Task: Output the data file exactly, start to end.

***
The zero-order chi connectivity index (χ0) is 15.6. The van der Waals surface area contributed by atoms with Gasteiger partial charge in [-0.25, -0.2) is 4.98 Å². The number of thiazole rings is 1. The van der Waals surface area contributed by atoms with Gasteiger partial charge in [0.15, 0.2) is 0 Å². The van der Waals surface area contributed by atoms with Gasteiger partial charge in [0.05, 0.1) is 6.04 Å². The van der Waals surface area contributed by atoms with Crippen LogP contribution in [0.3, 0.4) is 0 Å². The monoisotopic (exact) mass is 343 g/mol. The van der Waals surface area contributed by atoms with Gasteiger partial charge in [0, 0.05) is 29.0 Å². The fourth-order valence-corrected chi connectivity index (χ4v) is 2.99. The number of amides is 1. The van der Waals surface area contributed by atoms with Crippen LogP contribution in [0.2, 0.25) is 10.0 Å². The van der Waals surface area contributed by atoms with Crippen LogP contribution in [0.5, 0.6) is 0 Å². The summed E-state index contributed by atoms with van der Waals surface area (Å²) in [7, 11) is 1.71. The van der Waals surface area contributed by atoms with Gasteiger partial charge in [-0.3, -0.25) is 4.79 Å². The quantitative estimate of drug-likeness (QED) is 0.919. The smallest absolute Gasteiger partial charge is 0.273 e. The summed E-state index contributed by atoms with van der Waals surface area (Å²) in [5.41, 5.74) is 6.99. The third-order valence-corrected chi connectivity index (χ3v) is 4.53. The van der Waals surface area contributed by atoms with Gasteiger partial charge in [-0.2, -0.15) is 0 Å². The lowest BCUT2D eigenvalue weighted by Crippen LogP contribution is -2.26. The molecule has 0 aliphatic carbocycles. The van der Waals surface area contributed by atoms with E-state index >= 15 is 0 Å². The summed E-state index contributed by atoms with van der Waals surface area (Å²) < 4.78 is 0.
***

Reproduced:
The zero-order chi connectivity index (χ0) is 15.6. The van der Waals surface area contributed by atoms with Gasteiger partial charge in [-0.25, -0.2) is 4.98 Å². The number of thiazole rings is 1. The van der Waals surface area contributed by atoms with Gasteiger partial charge in [0.15, 0.2) is 0 Å². The van der Waals surface area contributed by atoms with Gasteiger partial charge in [0.05, 0.1) is 6.04 Å². The van der Waals surface area contributed by atoms with Crippen LogP contribution in [0.3, 0.4) is 0 Å². The monoisotopic (exact) mass is 343 g/mol. The van der Waals surface area contributed by atoms with Gasteiger partial charge in [0, 0.05) is 29.0 Å². The fourth-order valence-corrected chi connectivity index (χ4v) is 2.99. The number of amides is 1. The van der Waals surface area contributed by atoms with Crippen LogP contribution in [0.2, 0.25) is 10.0 Å². The van der Waals surface area contributed by atoms with Crippen LogP contribution in [0.5, 0.6) is 0 Å². The summed E-state index contributed by atoms with van der Waals surface area (Å²) in [7, 11) is 1.71. The van der Waals surface area contributed by atoms with Gasteiger partial charge in [-0.3, -0.25) is 4.79 Å². The quantitative estimate of drug-likeness (QED) is 0.919. The smallest absolute Gasteiger partial charge is 0.273 e. The summed E-state index contributed by atoms with van der Waals surface area (Å²) in [5.41, 5.74) is 6.99. The third-order valence-corrected chi connectivity index (χ3v) is 4.53. The van der Waals surface area contributed by atoms with Gasteiger partial charge in [-0.2, -0.15) is 0 Å². The lowest BCUT2D eigenvalue weighted by Crippen LogP contribution is -2.26. The molecule has 0 aliphatic carbocycles. The van der Waals surface area contributed by atoms with E-state index >= 15 is 0 Å². The summed E-state index contributed by atoms with van der Waals surface area (Å²) < 4.78 is 0.